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HMM crew to go on strike, resign en masse, unsettling Korea’s trade prospects

Seafarers of South Korea’s flag sea carrier HMM Co. threaten to go on the first-ever strike in the company’s 45-year history and quit in mass, stoking concerns for the trade-reliant economy in case of disruption in the shipper responsible for nearly 20 percent of outbound shipments.

In a vote Monday attended by 434 of 453 HMM sailors, 92.1 percent of the voters voted in favor to go on a mass strike, which would be the first since the company’s inception in 1976, in disgruntlement against the lack of compensation for six-year-long wage freeze.

They also agreed to quit in mass and jump ship to Swiss-based MSC which plans to add up to 500 new vessels, enough to hire accommodate all the sailors from HMM.

Ground-based employees are also scheduled to hold a vote next week. They have already secured the rights to stage a strike after the National Labor Relations Commission gave up mediation due to stark differences with the management.

Of 1,644 HMM employees, 1,019 workers are stationed on land and 625 at sea.

The management had proposed the labor union a 5.5 percent wage hike and 100 percent of monthly pay as bonus. The union stuck to its demand for a 25 percent hike in wage and 1,200 percent in bonus. Upon gaining creditors approval since the shipper remains under state-led bailout, the management suggested to raise wage by 8 percent, incentives by 300 percent, and 200 percent bonus only to be snubbed by the union.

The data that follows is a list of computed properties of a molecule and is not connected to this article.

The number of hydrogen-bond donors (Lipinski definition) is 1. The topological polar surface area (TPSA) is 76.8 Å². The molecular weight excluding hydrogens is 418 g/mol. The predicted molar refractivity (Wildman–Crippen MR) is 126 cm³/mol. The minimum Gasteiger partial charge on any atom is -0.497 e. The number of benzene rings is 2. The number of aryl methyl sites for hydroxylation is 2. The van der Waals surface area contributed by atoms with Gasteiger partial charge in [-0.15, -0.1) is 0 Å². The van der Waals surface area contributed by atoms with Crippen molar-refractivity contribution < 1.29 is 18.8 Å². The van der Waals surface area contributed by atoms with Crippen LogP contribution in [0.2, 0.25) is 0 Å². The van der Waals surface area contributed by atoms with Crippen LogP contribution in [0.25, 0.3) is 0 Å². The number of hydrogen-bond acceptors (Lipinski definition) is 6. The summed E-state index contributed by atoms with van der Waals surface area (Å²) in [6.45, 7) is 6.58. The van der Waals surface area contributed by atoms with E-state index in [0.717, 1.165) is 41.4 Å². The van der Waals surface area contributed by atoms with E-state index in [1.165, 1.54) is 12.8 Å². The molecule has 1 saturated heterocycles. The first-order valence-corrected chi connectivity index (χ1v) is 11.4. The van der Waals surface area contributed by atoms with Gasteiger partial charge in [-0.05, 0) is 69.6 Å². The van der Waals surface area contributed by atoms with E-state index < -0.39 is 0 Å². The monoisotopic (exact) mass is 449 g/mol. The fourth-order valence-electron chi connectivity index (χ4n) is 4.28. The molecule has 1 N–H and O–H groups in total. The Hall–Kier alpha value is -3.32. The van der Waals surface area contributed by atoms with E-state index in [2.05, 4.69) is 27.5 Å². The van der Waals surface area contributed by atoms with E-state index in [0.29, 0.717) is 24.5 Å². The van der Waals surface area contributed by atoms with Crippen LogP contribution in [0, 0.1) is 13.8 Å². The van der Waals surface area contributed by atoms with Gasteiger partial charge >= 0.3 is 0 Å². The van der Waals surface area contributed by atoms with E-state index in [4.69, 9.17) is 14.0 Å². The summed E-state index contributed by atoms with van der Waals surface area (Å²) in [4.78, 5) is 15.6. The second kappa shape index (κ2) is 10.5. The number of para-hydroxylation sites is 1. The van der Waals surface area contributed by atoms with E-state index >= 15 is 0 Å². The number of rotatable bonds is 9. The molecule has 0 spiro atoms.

Due to a lengthy slump, employees on ground endured wage freeze for eight years and onboard crew six years.

A strike at the dominant shipper would devastate exporters – smaller companies hinging in short-term spot contracts greater than big companies on long-term contract amid dire shortage of container carriers.

The yard at Korea’s biggest port Busan New Port is brimmed with containers due to delay in shipments.

According to the Ministry of Maritime Affairs and Fisheries, container volume at Korean ports reached 10.51 million twenty-feet equivalent units (TEU) in the first half of the year, of which 18.4 percent was handled by HMM.

A shipping disruption caused by HMM’s strikes could further fan shipping rates.

Lee Kwan-sup, vice chairman of Korea International Trade Association, urged the two sides to resolve uncertainty by reaching an agreement as early as possible to avoid further unrest.

Since the crew left room open for additional round of negotiations, the management plans to go all-out to prevent a strike.

Industry sources noted that the management could file for mediation with the National Labor Relations Commission to earn more time for negotiations. During mediation period, workers are not allowed to go on strike.

The management in a statement urged union members to return to negotiations fearing three weeks of strike could lead to about $580 million in losses for the company.

Shares of HMM were up 4.69 percent at 39,100 won ($33.5) on Tuesday afternoon.
Source: Pulse

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